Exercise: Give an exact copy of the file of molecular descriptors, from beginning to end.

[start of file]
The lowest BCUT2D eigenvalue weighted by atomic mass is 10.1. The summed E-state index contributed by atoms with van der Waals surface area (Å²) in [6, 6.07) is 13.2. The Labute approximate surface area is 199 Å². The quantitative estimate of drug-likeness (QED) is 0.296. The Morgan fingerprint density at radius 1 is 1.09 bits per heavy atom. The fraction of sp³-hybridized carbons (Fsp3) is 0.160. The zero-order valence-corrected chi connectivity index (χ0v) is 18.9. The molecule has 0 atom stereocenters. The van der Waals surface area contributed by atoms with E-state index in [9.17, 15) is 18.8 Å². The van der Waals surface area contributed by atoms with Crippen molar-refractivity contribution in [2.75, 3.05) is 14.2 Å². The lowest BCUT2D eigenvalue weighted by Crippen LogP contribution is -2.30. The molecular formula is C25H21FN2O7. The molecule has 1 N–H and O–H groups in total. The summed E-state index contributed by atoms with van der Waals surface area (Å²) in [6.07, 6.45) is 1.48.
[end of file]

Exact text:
The lowest BCUT2D eigenvalue weighted by atomic mass is 10.1. The summed E-state index contributed by atoms with van der Waals surface area (Å²) in [6, 6.07) is 13.2. The Labute approximate surface area is 199 Å². The quantitative estimate of drug-likeness (QED) is 0.296. The Morgan fingerprint density at radius 1 is 1.09 bits per heavy atom. The fraction of sp³-hybridized carbons (Fsp3) is 0.160. The zero-order valence-corrected chi connectivity index (χ0v) is 18.9. The molecule has 0 atom stereocenters. The van der Waals surface area contributed by atoms with E-state index in [9.17, 15) is 18.8 Å². The van der Waals surface area contributed by atoms with Crippen molar-refractivity contribution in [2.75, 3.05) is 14.2 Å². The lowest BCUT2D eigenvalue weighted by Crippen LogP contribution is -2.30. The molecular formula is C25H21FN2O7. The molecule has 1 N–H and O–H groups in total. The summed E-state index contributed by atoms with van der Waals surface area (Å²) in [6.07, 6.45) is 1.48.